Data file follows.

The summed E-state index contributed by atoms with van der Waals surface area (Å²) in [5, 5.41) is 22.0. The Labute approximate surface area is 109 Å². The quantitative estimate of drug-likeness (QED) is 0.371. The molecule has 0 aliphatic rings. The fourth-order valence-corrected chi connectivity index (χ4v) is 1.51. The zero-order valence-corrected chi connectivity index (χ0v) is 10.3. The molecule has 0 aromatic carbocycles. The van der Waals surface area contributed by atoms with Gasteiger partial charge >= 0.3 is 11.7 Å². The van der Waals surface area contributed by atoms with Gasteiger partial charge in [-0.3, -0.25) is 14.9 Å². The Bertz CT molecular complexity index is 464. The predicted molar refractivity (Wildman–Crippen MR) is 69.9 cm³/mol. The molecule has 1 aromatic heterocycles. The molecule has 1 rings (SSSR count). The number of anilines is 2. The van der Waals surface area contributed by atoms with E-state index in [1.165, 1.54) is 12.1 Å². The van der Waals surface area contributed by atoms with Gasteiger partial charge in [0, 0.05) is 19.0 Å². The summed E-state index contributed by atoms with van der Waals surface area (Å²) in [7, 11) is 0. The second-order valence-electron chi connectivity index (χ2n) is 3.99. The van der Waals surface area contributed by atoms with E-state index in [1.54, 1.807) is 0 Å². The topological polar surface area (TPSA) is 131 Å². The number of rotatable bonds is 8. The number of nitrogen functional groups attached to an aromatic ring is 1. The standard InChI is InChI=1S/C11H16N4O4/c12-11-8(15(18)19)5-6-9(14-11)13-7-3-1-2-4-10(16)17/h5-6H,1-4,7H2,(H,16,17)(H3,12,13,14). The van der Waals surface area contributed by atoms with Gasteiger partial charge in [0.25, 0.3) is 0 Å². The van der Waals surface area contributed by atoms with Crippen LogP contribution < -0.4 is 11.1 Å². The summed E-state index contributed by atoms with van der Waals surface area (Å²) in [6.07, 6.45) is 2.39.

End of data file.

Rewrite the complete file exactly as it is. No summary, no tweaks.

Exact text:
The summed E-state index contributed by atoms with van der Waals surface area (Å²) in [5, 5.41) is 22.0. The Labute approximate surface area is 109 Å². The quantitative estimate of drug-likeness (QED) is 0.371. The molecule has 0 aliphatic rings. The fourth-order valence-corrected chi connectivity index (χ4v) is 1.51. The zero-order valence-corrected chi connectivity index (χ0v) is 10.3. The molecule has 0 aromatic carbocycles. The van der Waals surface area contributed by atoms with Gasteiger partial charge >= 0.3 is 11.7 Å². The van der Waals surface area contributed by atoms with Gasteiger partial charge in [-0.3, -0.25) is 14.9 Å². The Bertz CT molecular complexity index is 464. The predicted molar refractivity (Wildman–Crippen MR) is 69.9 cm³/mol. The molecule has 1 aromatic heterocycles. The molecule has 1 rings (SSSR count). The number of anilines is 2. The van der Waals surface area contributed by atoms with E-state index in [1.165, 1.54) is 12.1 Å². The van der Waals surface area contributed by atoms with Gasteiger partial charge in [0, 0.05) is 19.0 Å². The summed E-state index contributed by atoms with van der Waals surface area (Å²) in [7, 11) is 0. The second-order valence-electron chi connectivity index (χ2n) is 3.99. The van der Waals surface area contributed by atoms with E-state index in [1.54, 1.807) is 0 Å². The topological polar surface area (TPSA) is 131 Å². The number of rotatable bonds is 8. The number of nitrogen functional groups attached to an aromatic ring is 1. The standard InChI is InChI=1S/C11H16N4O4/c12-11-8(15(18)19)5-6-9(14-11)13-7-3-1-2-4-10(16)17/h5-6H,1-4,7H2,(H,16,17)(H3,12,13,14). The van der Waals surface area contributed by atoms with Gasteiger partial charge in [0.25, 0.3) is 0 Å². The van der Waals surface area contributed by atoms with Crippen LogP contribution < -0.4 is 11.1 Å². The summed E-state index contributed by atoms with van der Waals surface area (Å²) in [6.07, 6.45) is 2.39.